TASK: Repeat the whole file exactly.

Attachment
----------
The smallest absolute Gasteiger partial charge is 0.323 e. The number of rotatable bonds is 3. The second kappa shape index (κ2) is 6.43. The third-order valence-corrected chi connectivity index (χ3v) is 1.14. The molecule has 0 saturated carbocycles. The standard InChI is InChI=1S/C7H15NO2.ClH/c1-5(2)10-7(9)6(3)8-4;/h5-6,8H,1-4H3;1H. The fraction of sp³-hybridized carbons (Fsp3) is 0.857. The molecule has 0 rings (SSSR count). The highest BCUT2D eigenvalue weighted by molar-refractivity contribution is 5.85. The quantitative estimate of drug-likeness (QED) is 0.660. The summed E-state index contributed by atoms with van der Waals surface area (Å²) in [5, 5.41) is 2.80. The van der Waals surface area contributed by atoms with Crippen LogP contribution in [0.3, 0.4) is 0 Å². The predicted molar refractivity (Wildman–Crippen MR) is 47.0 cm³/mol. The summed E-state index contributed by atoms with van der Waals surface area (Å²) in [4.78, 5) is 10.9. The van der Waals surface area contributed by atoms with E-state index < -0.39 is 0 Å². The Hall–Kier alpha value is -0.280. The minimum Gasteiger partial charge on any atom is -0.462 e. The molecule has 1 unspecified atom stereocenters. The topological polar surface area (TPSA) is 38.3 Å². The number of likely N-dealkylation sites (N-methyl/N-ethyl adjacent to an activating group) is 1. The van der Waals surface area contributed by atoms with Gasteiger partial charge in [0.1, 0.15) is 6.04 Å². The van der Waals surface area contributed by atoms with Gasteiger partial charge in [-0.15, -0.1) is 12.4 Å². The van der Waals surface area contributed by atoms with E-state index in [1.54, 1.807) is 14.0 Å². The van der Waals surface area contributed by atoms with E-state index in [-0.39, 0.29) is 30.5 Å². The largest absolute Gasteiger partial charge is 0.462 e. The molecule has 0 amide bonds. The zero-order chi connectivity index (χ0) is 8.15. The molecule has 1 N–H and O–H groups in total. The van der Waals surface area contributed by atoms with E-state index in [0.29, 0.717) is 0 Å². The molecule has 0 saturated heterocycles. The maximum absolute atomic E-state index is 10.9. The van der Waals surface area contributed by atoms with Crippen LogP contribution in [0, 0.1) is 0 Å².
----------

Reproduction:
The smallest absolute Gasteiger partial charge is 0.323 e. The number of rotatable bonds is 3. The second kappa shape index (κ2) is 6.43. The third-order valence-corrected chi connectivity index (χ3v) is 1.14. The molecule has 0 saturated carbocycles. The standard InChI is InChI=1S/C7H15NO2.ClH/c1-5(2)10-7(9)6(3)8-4;/h5-6,8H,1-4H3;1H. The fraction of sp³-hybridized carbons (Fsp3) is 0.857. The molecule has 0 rings (SSSR count). The highest BCUT2D eigenvalue weighted by molar-refractivity contribution is 5.85. The quantitative estimate of drug-likeness (QED) is 0.660. The summed E-state index contributed by atoms with van der Waals surface area (Å²) in [5, 5.41) is 2.80. The van der Waals surface area contributed by atoms with Crippen LogP contribution in [0.3, 0.4) is 0 Å². The predicted molar refractivity (Wildman–Crippen MR) is 47.0 cm³/mol. The summed E-state index contributed by atoms with van der Waals surface area (Å²) in [4.78, 5) is 10.9. The van der Waals surface area contributed by atoms with E-state index < -0.39 is 0 Å². The Hall–Kier alpha value is -0.280. The minimum Gasteiger partial charge on any atom is -0.462 e. The molecule has 1 unspecified atom stereocenters. The topological polar surface area (TPSA) is 38.3 Å². The number of likely N-dealkylation sites (N-methyl/N-ethyl adjacent to an activating group) is 1. The van der Waals surface area contributed by atoms with Gasteiger partial charge in [0.1, 0.15) is 6.04 Å². The van der Waals surface area contributed by atoms with Gasteiger partial charge in [-0.15, -0.1) is 12.4 Å². The van der Waals surface area contributed by atoms with E-state index in [1.54, 1.807) is 14.0 Å². The van der Waals surface area contributed by atoms with E-state index in [-0.39, 0.29) is 30.5 Å². The largest absolute Gasteiger partial charge is 0.462 e. The molecule has 0 amide bonds. The zero-order chi connectivity index (χ0) is 8.15. The molecule has 1 N–H and O–H groups in total. The van der Waals surface area contributed by atoms with E-state index in [0.29, 0.717) is 0 Å². The molecule has 0 saturated heterocycles. The maximum absolute atomic E-state index is 10.9. The van der Waals surface area contributed by atoms with Crippen LogP contribution in [0, 0.1) is 0 Å².